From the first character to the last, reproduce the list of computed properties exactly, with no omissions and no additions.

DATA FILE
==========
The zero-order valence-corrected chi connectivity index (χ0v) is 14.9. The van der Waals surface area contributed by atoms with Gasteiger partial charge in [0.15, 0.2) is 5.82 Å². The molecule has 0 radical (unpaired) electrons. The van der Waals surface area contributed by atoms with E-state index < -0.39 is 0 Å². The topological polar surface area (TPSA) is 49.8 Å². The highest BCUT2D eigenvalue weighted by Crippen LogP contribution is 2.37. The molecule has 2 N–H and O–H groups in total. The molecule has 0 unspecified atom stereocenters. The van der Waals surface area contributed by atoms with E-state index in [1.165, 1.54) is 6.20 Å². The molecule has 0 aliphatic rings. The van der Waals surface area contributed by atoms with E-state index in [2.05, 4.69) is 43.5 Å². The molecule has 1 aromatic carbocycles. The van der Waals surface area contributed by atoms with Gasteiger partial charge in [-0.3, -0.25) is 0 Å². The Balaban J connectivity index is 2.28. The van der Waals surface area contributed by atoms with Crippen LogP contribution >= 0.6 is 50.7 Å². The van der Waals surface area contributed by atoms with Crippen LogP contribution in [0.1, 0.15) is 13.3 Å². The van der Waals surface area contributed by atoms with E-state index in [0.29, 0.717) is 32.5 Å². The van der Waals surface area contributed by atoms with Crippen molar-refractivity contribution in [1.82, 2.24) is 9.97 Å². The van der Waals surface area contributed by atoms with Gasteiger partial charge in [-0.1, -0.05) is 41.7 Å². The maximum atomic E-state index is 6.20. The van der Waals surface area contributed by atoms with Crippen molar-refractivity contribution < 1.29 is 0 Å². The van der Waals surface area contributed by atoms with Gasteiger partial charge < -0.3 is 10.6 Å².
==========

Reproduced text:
The zero-order valence-corrected chi connectivity index (χ0v) is 14.9. The van der Waals surface area contributed by atoms with Gasteiger partial charge in [0.15, 0.2) is 5.82 Å². The molecule has 0 radical (unpaired) electrons. The van der Waals surface area contributed by atoms with E-state index < -0.39 is 0 Å². The topological polar surface area (TPSA) is 49.8 Å². The highest BCUT2D eigenvalue weighted by Crippen LogP contribution is 2.37. The molecule has 2 N–H and O–H groups in total. The molecule has 0 unspecified atom stereocenters. The van der Waals surface area contributed by atoms with E-state index in [1.165, 1.54) is 6.20 Å². The molecule has 0 aliphatic rings. The van der Waals surface area contributed by atoms with E-state index in [2.05, 4.69) is 43.5 Å². The molecule has 1 aromatic carbocycles. The van der Waals surface area contributed by atoms with Gasteiger partial charge in [-0.3, -0.25) is 0 Å². The Balaban J connectivity index is 2.28. The van der Waals surface area contributed by atoms with Crippen LogP contribution >= 0.6 is 50.7 Å². The van der Waals surface area contributed by atoms with Crippen LogP contribution in [0.1, 0.15) is 13.3 Å². The van der Waals surface area contributed by atoms with E-state index in [0.29, 0.717) is 32.5 Å². The van der Waals surface area contributed by atoms with Crippen molar-refractivity contribution in [1.82, 2.24) is 9.97 Å². The van der Waals surface area contributed by atoms with Gasteiger partial charge in [-0.1, -0.05) is 41.7 Å². The maximum atomic E-state index is 6.20. The van der Waals surface area contributed by atoms with Crippen molar-refractivity contribution < 1.29 is 0 Å². The van der Waals surface area contributed by atoms with Gasteiger partial charge < -0.3 is 10.6 Å².